- Jim Ingram
Every beer drinker knows someone who claims to be a brewmaster. Some of us have even fantasized about making a beer so universally loved, we’re considered innovators of suds sorcery.
It all sounds exciting, but the truth of the matter is there’s a lot of work and waiting involved in the process. So I went out to Hairless Hare Brewery in Vandialia to learn how to brew their refreshing American Ale.
I arrive in front of Hairless Hare on a snowy Vandalia morning. Brewmaster Tony Dawes is waiting with a giant cup of coffee and a bag of Jim’s Donuts. He’s alert and ready to work. I am not.
“I do more cleaning than anything else,” Dawes explains.
He takes me on a tour of the facility, which is tantamount to a restaurant kitchen (which it once was), as the water heats up. We start by adding crushed barley. It’s at this point I’m made aware that I will not be just an observer.
“We’re going to put you to work today,” Dawes warns.
So there I am, pouring and stirring the grains -- in a tank large enough to hide a body or two -- to begin the mashing process. As the process continues, it begins to produce a liquid called “wort.”
While it’s still dark outside, we begin sorting out the hops -- two kinds, mind you. They contain alpha acids -- chemical compounds found in the resin of hop plants -- that determine bitterness.
“The longer you leave them into a brew, the more bitter they will be,” Dawes explains. “You put them (in) at the end of a boil, you’re going to get more of the aroma and fragrance coming off the hops.”
Meanwhile, fellow brewer Michael Muncy is preparing the fermenting tank by pasteurizing and sanitizing it.
During this time, I note some of the beers and their great names, like “Rye The Hell Knot.” Dawes explains how they create the fun, and sometimes suggestive, names.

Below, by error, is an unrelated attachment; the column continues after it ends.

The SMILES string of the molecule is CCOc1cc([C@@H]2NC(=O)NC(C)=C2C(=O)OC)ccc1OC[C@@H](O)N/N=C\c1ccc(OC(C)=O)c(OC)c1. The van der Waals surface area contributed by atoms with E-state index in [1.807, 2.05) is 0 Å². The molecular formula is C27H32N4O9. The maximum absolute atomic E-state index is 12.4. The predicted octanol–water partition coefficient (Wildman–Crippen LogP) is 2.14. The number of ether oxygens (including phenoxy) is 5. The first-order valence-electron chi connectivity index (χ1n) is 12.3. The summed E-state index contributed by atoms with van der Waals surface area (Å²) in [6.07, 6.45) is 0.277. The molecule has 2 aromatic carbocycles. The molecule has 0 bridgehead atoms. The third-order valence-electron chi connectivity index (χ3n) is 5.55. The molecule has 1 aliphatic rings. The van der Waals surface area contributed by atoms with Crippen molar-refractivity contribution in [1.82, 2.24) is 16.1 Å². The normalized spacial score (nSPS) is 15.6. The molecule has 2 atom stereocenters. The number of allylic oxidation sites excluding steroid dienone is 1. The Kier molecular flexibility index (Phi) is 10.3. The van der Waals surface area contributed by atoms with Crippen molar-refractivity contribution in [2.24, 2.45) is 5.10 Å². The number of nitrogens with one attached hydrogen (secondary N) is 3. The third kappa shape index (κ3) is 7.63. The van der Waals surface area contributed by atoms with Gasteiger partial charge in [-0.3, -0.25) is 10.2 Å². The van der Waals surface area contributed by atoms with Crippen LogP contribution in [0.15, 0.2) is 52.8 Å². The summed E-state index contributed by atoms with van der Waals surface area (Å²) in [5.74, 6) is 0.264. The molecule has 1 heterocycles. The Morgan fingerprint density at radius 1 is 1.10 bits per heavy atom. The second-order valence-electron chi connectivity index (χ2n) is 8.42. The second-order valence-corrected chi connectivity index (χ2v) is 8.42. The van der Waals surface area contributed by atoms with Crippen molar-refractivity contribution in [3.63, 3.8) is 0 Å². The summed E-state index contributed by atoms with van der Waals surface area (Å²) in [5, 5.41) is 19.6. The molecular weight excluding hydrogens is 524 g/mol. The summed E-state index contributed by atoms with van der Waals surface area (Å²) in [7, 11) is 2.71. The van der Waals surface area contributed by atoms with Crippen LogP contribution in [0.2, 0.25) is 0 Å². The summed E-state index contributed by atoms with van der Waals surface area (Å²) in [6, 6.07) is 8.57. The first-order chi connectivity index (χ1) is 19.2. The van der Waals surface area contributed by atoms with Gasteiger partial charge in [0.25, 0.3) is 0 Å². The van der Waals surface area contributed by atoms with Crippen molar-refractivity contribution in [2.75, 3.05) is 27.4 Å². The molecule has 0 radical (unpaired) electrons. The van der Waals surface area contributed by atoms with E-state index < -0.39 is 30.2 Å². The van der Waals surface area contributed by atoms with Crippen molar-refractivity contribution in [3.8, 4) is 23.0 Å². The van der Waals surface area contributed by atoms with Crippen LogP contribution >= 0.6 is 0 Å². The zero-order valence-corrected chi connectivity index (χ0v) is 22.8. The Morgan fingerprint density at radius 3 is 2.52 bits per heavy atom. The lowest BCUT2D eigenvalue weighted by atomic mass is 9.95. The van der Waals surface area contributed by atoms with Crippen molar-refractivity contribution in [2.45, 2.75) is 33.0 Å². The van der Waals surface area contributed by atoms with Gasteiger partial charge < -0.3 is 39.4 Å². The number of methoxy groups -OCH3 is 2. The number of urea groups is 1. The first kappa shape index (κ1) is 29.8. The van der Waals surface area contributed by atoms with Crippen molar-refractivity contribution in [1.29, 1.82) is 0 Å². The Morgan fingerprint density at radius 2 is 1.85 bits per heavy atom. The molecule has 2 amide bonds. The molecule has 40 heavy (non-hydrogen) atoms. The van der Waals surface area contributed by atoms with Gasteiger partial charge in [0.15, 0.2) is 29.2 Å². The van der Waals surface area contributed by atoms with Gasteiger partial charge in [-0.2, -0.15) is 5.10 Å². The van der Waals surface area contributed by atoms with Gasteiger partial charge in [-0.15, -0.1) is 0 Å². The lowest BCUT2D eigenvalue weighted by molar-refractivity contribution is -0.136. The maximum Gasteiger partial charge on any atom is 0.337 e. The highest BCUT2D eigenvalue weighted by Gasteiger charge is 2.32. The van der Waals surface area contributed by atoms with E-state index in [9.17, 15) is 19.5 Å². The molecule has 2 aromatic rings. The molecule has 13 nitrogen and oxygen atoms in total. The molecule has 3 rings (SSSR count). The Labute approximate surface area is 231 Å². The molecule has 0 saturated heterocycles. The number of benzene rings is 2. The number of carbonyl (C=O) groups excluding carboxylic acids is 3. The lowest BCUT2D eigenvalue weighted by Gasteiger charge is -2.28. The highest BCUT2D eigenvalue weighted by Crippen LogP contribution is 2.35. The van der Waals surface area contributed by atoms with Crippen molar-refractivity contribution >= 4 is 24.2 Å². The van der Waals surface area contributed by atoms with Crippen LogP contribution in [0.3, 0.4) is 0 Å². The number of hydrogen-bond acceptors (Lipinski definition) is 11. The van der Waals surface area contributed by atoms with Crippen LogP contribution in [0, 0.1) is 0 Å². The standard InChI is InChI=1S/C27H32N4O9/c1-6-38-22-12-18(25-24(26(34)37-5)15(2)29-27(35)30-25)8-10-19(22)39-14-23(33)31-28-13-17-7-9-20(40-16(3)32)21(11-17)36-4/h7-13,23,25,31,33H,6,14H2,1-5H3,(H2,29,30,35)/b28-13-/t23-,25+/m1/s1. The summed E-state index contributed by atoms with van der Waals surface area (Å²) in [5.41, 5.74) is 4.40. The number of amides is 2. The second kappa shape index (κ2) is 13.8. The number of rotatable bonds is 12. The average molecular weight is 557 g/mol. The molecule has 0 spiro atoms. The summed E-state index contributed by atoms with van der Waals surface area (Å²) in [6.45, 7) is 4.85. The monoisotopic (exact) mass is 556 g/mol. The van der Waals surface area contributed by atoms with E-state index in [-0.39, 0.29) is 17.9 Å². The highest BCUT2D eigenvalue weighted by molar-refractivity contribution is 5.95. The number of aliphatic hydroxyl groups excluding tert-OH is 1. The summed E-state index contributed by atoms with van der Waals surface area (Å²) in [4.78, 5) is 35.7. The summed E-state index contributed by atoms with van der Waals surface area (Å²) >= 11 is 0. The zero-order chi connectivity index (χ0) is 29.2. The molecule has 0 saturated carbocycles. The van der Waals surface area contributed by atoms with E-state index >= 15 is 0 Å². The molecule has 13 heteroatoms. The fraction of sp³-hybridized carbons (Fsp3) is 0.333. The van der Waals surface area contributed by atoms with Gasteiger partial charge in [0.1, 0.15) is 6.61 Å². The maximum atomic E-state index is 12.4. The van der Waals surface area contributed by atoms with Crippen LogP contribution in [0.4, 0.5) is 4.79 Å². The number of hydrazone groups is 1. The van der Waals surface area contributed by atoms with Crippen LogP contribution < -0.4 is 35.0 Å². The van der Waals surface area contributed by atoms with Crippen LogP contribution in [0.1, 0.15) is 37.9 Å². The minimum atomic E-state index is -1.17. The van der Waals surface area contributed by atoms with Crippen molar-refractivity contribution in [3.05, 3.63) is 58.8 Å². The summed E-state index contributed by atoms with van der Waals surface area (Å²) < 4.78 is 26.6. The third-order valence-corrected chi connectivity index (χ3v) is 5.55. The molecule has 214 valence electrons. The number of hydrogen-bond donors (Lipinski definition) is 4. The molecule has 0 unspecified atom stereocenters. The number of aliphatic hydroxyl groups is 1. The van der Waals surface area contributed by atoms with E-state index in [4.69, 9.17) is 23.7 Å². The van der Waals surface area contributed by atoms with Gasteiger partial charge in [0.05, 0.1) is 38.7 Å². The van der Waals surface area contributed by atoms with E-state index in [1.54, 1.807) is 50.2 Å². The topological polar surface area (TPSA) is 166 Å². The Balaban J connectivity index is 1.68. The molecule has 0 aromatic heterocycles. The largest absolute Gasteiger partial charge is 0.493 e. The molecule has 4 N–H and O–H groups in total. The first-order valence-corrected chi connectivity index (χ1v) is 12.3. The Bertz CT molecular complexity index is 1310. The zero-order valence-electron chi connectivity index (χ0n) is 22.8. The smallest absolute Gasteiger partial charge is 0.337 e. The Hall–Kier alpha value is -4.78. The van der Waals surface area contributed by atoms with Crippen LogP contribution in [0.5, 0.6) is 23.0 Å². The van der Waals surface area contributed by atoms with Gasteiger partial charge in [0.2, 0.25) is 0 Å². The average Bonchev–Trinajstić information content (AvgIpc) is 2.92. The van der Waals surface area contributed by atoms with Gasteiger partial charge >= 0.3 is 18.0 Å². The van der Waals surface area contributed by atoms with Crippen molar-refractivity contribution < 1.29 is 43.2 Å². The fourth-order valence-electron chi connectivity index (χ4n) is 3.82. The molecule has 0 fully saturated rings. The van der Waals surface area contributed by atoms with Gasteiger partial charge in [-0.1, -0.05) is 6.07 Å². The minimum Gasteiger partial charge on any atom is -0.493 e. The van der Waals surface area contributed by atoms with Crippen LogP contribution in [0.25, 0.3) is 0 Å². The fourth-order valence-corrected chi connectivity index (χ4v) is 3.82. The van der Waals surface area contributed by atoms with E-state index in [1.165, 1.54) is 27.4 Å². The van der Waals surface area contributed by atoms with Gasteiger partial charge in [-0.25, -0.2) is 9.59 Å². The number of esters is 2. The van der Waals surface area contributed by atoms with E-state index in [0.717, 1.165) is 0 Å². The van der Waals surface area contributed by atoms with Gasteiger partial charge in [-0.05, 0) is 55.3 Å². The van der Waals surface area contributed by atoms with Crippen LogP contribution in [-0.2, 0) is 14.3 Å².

“We get together,” he starts. “Just the other day (Muncy and I) were cutting up talking. We all get together and just start throwing names out at each other. Someone could just be kidding around, and all of a sudden, ‘Whoa! What’d you say?’”
The mashout process begins. Dawes raises the temperature, which stops enzyme activity, making the wort more fluid.
Dawes starts showering the mash with more water in a process called “sparging.”
“All the grains in there, they’ve got these good sugars on them. So now we’re giving them a shower and washing all the sugars off the grains,” he says.
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At Dawes’ command, I turn on heat to the 110-gallon boiling kettle, where the concoction is transferred. This is when it gets less fun.
While we’re waiting for the kettle to come to a boil, we’re cleaning...and cleaning...and cleaning. Both Dawes and I climb a step ladder and begin digging out the grains from the original vat. It’s murder on the back, but it has to be done. The tank is then hand washed inside and out and sanitized.
Boiling point has been reached.
It’s time to add the hops. Now, in my mind, I had always envisioned this moment involving a glorious light shining from the kettle as the hops hit the brew, with a choir of angels singing on high. In reality, it’s much less exciting...but no less important. This will take an hour.
We begin transferring to the fermenter while Dawes checks the wort’s pH level.
The wort has finally made its way to the fermenter, where Dawes makes one final touch.
“We add the yeast to our fermenter. It makes two byproducts. One is carbon dioxide, which is coming down the flow-off tube. And the other is alcohol, what we drink,” says Dawes.
After seven days in the fermenter, the beer is transferred to what are called “bright tanks” in a walk-in cooler.
“We cool the beer down. That helps clarify the beer, so when you hold your beer up, you can see through (it),” he adds. “Coldness, if you start putting gas to it, it carbonates the beer.”
TASTE THE RESULTS
This was Hairless Hare’s 372nd batch of beer created. Dawes estimates customers will begin consuming it towards the end of January into February.
Be sure to taste a sample and let me know how it is. I, of course, am biased, but it just may be the greatest beer ever created (by me).